5. Advancing Health Security in a Dangerous World

Admiral Tim Ziemer participating in the closing press conference at the Global Health Security Agenda Ministerial Meeting in Kampala, Uganda.

2017 was a big year for strengthening systems to prevent, detect, and respond to disease outbreaks. OES Bureau led diplomatic outreach to secure the extension of the Global Health Security Agenda to 2024, and to scale up public diplomacy efforts to combat mosquito-borne disease via the GLOBE education program.  OES Bureau also spurred action on a series of landmark events. To increase emergency preparedness and international collaboration in the rapidly changing Arctic region, the bureau convened the first-ever Arctic Council One Health tabletop exercise.  OES also coordinated with interagency partners to negotiate outcomes of the first-ever G20 Health Ministers’ Meeting and the G20 Summit, where leaders established an R&D hub to coordinate the fight against drug resistant diseases. 

6. Global Innovation through Science and Technology (GIST) Catalyst Pitch Competition

GIST Catalyst finalists pose for a photo at the 2017 Global Entrepreneurship Summit.

In November, the 2017 Global Innovation through Science and Technology (GIST) Catalyst pitch competition, managed and overseen by the OES Bureau, declared Ajaita Shah from India as the GIST Catalyst Grand Champion during the closing plenary of the 2017 Global Entrepreneurship Summit.  Shah won after an intense two days in which 24 semi-finalists—selected following thousands of online public votes and expert review -- pitched their science and technology-related startup ideas to a panel of American business leaders. Her startup, Frontier Markets, empowers women to deliver solar and other energy products the “last mile” from hubs to their final destination in homes. Amazon, Dell, Google, Cognizant, Alice, and AirBnB provided over $450,000 in prizes to the 24 semi-finalists.  The competition received significant positive attention from senior American and Indian leaders, including Adviser to the President, Ivanka Trump, U.S. Ambassador Kenneth Juster, and Indian Ambassador Arun Singh.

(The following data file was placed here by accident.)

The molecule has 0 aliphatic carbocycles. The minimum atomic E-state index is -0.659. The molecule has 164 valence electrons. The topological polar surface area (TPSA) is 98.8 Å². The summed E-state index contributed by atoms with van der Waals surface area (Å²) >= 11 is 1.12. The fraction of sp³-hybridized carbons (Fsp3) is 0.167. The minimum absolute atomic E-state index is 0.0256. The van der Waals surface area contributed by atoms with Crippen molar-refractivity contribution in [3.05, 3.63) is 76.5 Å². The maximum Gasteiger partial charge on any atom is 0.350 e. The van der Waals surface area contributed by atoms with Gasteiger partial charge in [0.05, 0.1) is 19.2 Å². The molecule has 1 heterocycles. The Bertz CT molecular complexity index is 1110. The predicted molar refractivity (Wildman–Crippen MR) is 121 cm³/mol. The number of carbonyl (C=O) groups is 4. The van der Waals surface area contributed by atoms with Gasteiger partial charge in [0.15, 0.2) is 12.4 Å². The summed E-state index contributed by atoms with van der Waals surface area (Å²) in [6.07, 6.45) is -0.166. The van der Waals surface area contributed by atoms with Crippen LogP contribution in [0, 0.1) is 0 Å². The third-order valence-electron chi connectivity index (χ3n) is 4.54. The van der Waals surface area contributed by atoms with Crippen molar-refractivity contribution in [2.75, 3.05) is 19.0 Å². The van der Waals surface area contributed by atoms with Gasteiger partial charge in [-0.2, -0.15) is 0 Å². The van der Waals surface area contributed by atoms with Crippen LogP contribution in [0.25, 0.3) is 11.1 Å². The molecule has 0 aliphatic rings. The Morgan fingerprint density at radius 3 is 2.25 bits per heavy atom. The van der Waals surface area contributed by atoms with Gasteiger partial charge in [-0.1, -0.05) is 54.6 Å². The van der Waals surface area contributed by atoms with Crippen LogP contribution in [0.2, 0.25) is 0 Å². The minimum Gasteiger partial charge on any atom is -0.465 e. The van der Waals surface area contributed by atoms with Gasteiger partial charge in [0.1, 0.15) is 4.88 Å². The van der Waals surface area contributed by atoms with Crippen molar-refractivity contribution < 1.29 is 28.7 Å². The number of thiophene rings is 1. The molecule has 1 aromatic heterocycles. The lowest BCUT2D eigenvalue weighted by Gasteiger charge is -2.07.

7. Sustainable Landscapes Program Protects Livelihoods and Forests in Costa Rica 

Forest in Costa Rica.

In 2017 Dr. Randy Hamilton, a Climate Fellow based in Costa Rica with Department of State support, helped the country develop its first system to monitor changes in land use, land cover, and ecosystem health. The interagency SilvaCarbon program provided additional U.S. technical expertise. With a helping hand from the U.S. Sustainable Landscapes programs and other partners, Costa Rica is now poised to better protect its world-renowned forests and to demonstrate the results of its actions to the world. Healthy forests and other landscapes provide livelihoods for hundreds of millions of people, are home to some of the richest biodiversity on earth, and help ensure that rivers flow and soil sustains agriculture.  By working with the public and private sectors, the U.S. Department of State’s Sustainable Landscapes programs are helping partners to protect well over 880,000 square miles of forests and other landscapes while helping reduce more than 300 million tons of CO2 emissions.

About the Author: Georgia Mu serves in the Office of Policy and Public Outreach, Bureau of Oceans and International Environmental and Scientific Affairs.

Editor's Note: This entry also appears in the U.S. Department of State's publication on